Friday, January 21, 2011

Question O

"The greatest barrier to change is that dominant groups, as we've discussed, don't see the trouble as their trouble, which means they don't feel obliged to do something about it" (Johnson 127). I am white, male, working-middle class. I am a part of the dominant group and I need to acknowledge that privilege and oppression exist. I have been invisible to it most of my life; no more. I fall into the category of someone who has fueled heterosexism with cruel and mean jokes in the locker room and in social situations; no more. Even though I have many friends of race and do not considered myself a racist, I have still made racial remarks that fuel racial oppression within our social systems in this country; no more. I have sat back for most of the 23 years I have been alive and thought as long as I just stay out of the way and not interfere then I'm not hurting anyone; no more. Whether I like it or not, my participation in our social systems affects oppression, and I'm going to take responsibility as someone who is a part of the dominant group and start where I can to make a change.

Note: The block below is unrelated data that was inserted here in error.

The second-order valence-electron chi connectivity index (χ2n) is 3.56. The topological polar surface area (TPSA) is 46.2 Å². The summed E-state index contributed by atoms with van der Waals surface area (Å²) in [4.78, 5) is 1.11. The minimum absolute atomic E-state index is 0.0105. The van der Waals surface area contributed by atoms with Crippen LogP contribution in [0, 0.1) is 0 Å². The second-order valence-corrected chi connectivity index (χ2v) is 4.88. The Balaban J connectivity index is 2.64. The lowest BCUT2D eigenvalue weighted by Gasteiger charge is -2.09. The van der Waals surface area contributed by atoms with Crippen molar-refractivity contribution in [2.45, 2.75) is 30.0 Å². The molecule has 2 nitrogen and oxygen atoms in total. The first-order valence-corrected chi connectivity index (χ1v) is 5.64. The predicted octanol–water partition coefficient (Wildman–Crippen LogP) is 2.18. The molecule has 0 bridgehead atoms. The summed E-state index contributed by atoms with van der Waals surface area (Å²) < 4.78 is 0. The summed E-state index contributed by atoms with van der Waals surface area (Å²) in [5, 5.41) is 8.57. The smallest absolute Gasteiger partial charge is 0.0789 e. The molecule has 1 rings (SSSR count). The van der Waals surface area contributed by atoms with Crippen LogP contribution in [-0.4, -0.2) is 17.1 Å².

Johnson said that changing how we think as individuals is one of the first steps in solving the problem of privilege. However, it will take a collective effort of people applying our understandings to changing the systems themselves. The key for everyone is to connect our choices to the systems we participate in. Things like not laughing at a racist or gay joke, asking officials questions about positions concerning gender or race, or promoting equality for all people in an environment are things we can do to challenge the norm. "When you openly change how you participate in a system, you do more than change your own behavior; you also change how the system happens" (Johnson 143).

 We all have daily choices that are connected to the systems of privilege and oppression. Making small changes in our own lives is where we can start to make a change in the world. We most likely won't be alive to see the results to their fullest, but that's not why we should be working to make a change. We should do it because it's the right thing to do for our present and future humanity.
"Gandhi once said that nothing we do as individuals matters but that it's vitally important to do it anyways"(Johnson 132).


  1. I really liked reading your blog, and I think if everyone decided to act the way you do we would live in a much happier place. I agree with you that those who are part of the dominant group need to realize that they contribute to the problem of discrimination that exists in our society. The truth is, like you said, it is all of our problems and we all need to work together to fix it.

  2. You really impressed me with your speech of no more being the same person. It takes courage and will in order to change your views.